Tuesday, July 30, 2013

Why Barbara Kingsolver inspires me as a writer by Alexia Casale

I can say that without reservation, The Bone Dragon by Alexia Casale is my *favourite* book that I've read all year. I loved it wholly and completely and I absolutely fell under its spell.  I thought it was emotional and beautiful and I really do recommend that you go out and immediately and read it.

Having said that, I am incredibly pleased that Alexia Casale is here on the blog today guest posting while I'm away. Alexia is absolutely lovely and I couldn't be happier that she is here talking aboout one of her writerly inspirations (and one of my favourite authors!) Barbara Kingsolver. Please do leave Alexia and I lovely comments!  And if you'd like to know more about The Bone Dragon or about Alexia, please do visit the following websites: 

Alexia Casale ... Alexia on Facebook ... Alexia on Twitter

Why Barbara Kingsolver inspires me as a writer
by Alexia Casale

When Michelle invited me to guest-post on her wonderful blog, she gave me a plethora of topics to choose from, but I kept coming back to this one as I’ve wanted to do a post for ages about the author who inspires me most as a writer: Barbara Kingsolver.

If you haven’t read any of her books, do. My favourite is Animal Dreams, though I’ve yet to read them all.

WHY NOT?’ I hear you all roaring. And it’s a fair point, but…

It would be oh so easy to rush through them, marvelling… but I feel that if I read them all together I’d miss too much, not just as a reader but as a writer. Every so often, when I feel I’ve grown as a writer, I let myself read a new Kingsolver book, partly as a reward and partly to mark a new stage in the development of my writing.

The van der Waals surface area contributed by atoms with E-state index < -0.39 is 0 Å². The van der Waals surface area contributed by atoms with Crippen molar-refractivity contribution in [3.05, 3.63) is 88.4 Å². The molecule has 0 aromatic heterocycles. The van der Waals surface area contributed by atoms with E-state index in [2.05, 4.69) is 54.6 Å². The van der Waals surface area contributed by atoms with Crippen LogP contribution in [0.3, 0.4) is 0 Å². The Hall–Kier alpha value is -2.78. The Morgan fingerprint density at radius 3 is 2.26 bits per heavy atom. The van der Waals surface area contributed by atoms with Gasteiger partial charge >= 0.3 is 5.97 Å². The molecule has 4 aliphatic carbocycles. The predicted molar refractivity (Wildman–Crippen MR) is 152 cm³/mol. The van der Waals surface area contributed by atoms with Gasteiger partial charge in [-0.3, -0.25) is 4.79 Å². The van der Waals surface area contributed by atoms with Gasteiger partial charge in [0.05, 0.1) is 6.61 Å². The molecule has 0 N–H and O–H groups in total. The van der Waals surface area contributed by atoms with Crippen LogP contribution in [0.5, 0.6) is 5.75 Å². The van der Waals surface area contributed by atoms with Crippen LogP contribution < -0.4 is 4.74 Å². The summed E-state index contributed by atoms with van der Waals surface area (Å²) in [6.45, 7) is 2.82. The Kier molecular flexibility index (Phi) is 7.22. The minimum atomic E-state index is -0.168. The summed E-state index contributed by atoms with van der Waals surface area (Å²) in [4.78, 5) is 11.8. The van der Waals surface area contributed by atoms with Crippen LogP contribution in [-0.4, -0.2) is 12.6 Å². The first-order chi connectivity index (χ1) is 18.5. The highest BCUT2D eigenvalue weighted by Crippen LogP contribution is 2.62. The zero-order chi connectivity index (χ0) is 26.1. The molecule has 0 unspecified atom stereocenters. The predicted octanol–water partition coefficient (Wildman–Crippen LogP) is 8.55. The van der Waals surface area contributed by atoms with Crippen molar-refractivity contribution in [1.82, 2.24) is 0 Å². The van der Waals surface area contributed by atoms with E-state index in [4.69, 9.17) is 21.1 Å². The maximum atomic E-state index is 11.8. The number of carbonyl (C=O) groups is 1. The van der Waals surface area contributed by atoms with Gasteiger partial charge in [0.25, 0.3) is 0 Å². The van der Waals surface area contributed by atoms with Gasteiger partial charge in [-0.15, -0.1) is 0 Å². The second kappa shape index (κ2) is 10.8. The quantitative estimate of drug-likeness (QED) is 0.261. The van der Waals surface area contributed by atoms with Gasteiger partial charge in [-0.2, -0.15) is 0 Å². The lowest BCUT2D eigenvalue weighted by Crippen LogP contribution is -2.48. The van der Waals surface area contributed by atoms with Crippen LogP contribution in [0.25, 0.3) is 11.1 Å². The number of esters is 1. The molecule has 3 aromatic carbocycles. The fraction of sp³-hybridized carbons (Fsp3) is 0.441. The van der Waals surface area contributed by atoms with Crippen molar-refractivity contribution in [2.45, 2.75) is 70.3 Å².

Plus Kingsolver isn’t a fast writer so if I read all her books in one go there would be long stretches of time when I’d be bereft of new ones. So I save them up for when I need one.

The first Barbara Kingsolver I read was The Poisonwood Bible. And it is masterful, but it’s Animal Dreams that got into my soul as a writer. Here’s the sentence that sums up why:  
 Our chairs were close enough together so that I could have reached over and squeezed Loyd’s hand, but I didn’t do that.

This speaks so eloquently about what matters to me as a writer; subtext is a huge part of my writing because I think literature is most powerful when the realisation of what’s going on – in the plot, between characters, in the world of the story – comes from reader.

In this simple sentence, Kingsolver tells us – without telling us in so many words – not just what is happening, but what is not happening between the protagonist and her love interest. And in telling us what is not happening, she tells us about what people fail to do: what they could do and choose not to. There’s so much in this one sentence about how relationships both thrive and falter not just because of our actions, but our omissions. It’s a masterful piece of writing in terms of craft and its understanding of what relationships are. And it’s all between the lines of what, on the surface, is the most ordinary and un-flowery of sentences.

Barbara Kingsolver
In her 2013 Hay Book Festival session (televised by Sky Arts, if you missed it!), Kingsolver said that the first line of her books usually tells the whole story… though it’ll take until the end of the book to understand how and why that’s the case. This is true for a lot of writers. It’s something I did instinctively in my new book (entitled ‘MoB’ until it gets agent and editor approval), though not in The Bone Dragon.

The first line of Animal Dreams is this: 

His girls are curled together like animals whose habit is to sleep underground, in the smallest space possible.

I can’t say I feel this sums up the book as a whole, though when you read on, the rest of the powerful first scene does.

A slice of white moon from the window divides their bodies deeply into light and shadow, but not one from the other. … Hamimeda’s bed is still made. In the morning she’ll rumple it so he’ll believe she slept by herself, and then the girls will make it again. Their labours at deceiving him are as careful as surgery. …. Tonight he would see cheeks and eyelids stained bright yellow from marigold pollen. He’s spent a lifetime noticing small details from a distance.